Tunisia's electoral commission has rejected nearly three-quarters of hopefuls for next month's presidential election, accepting just two women as candidates, it said Wednesday.
The poll was brought forward from November following the July death of president Beji Caid Essebsi, elected in the wake of the 2011 revolt that overthrew former dictator Zine El Abidine Ben Ali.
But one of the women given the green light to bid for the job is Abir Moussi, who heads a group formed from the remnants of Ben Ali's ruling party.
Among 71 would-be candidates rejected was Mounir Baatour - an openly gay lawyer whose bid was denounced by 18 associations campaigning for LGBTIQ rights who say he does not represent them.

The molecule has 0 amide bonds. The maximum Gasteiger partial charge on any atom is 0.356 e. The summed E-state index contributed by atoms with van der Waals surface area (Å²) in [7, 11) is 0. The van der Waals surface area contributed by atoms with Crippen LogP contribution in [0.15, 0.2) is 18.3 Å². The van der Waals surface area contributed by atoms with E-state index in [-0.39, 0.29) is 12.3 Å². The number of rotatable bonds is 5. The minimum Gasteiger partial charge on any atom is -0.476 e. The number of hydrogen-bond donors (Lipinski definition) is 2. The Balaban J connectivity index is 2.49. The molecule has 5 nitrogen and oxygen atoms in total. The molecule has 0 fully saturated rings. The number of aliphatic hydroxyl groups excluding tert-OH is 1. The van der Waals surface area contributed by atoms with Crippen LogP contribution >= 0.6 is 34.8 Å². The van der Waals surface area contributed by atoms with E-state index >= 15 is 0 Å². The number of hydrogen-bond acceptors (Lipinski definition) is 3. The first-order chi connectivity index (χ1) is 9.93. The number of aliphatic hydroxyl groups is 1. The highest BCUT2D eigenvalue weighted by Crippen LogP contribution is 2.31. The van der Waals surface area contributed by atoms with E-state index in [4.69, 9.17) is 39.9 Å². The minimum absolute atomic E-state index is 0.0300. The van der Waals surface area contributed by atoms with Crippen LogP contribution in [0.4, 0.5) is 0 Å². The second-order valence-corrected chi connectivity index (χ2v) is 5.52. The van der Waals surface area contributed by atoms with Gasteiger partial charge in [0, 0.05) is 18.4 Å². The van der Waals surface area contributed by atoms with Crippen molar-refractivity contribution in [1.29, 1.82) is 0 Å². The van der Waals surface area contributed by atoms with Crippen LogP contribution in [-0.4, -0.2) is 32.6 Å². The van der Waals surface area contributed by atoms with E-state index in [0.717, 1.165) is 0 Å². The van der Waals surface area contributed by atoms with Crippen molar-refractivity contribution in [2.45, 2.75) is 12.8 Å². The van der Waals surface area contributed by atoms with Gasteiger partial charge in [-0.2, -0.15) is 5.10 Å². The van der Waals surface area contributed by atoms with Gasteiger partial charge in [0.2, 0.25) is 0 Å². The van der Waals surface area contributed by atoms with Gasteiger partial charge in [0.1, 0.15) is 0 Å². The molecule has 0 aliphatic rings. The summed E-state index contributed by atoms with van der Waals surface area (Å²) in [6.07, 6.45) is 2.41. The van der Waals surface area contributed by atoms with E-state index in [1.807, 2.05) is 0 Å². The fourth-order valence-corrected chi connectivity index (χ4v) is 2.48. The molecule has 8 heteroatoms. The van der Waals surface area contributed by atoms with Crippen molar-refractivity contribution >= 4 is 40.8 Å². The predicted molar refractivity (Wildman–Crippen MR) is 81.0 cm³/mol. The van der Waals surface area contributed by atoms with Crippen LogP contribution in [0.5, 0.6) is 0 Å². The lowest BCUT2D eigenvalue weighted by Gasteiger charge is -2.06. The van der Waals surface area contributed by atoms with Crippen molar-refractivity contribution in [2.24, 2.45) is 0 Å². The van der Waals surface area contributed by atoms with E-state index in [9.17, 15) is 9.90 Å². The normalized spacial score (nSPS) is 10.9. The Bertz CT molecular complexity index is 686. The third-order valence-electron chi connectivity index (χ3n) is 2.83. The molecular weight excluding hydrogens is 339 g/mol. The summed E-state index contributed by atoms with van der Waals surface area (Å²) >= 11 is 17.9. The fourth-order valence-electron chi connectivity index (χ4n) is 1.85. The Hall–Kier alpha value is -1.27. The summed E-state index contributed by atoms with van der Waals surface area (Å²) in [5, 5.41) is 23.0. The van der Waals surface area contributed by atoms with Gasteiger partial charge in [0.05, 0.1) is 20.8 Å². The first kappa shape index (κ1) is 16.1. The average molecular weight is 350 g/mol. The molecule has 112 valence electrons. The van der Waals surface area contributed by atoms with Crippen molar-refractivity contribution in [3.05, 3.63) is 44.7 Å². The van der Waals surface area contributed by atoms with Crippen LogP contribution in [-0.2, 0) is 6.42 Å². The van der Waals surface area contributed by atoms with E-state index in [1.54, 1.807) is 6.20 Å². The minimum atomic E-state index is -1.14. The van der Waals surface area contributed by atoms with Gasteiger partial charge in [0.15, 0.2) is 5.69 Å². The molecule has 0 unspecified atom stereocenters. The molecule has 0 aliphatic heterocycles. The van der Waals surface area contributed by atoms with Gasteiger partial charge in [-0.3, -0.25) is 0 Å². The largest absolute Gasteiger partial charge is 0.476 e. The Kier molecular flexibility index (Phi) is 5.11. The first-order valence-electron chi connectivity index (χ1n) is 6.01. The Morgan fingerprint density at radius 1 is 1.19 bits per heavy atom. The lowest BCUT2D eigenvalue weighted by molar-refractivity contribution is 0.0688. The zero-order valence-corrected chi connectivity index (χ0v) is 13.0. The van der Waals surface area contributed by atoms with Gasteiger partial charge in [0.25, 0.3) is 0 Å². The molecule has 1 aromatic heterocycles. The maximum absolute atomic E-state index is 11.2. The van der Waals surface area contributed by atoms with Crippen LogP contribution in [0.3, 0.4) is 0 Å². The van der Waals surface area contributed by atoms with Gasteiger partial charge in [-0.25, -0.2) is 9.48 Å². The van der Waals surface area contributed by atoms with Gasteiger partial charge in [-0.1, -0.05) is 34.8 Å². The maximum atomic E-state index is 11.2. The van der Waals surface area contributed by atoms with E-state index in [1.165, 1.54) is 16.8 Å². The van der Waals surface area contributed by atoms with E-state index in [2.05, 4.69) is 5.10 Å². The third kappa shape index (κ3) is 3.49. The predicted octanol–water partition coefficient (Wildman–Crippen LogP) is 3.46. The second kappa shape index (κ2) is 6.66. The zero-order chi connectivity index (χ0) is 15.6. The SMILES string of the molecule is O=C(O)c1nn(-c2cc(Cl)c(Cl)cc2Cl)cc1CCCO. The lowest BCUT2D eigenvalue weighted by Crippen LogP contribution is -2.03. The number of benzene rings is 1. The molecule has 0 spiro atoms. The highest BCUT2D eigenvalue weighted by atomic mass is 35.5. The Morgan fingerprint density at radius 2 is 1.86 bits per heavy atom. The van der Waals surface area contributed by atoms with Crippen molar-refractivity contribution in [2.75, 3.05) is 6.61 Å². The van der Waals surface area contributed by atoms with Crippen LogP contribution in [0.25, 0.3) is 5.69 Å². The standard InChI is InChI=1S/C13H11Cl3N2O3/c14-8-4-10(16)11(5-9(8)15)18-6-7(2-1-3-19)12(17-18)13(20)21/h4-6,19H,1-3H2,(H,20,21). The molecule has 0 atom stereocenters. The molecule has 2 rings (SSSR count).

The electoral commission said he was barred because he failed to gather the required 10,000 signatures.
Among the candidates approved for the race were Prime Minister Youssef Chahed and a key opponent, media magnate Nabil Karoui -- who was recently charged with money laundering.
The Islamist-inspired Ennahdha party's candidate Abdelfattah Mourou was also approved.
Tunisia has been praised as a rare case of democratic transition after the Arab Spring uprisings.
But it has struggled with repeated jihadist attacks, along with inflation and unemployment that have hit Chahed's popularity.
Rejected presidential candidates can lodge appeals and the final list is set to be published by the end of August, the commission said.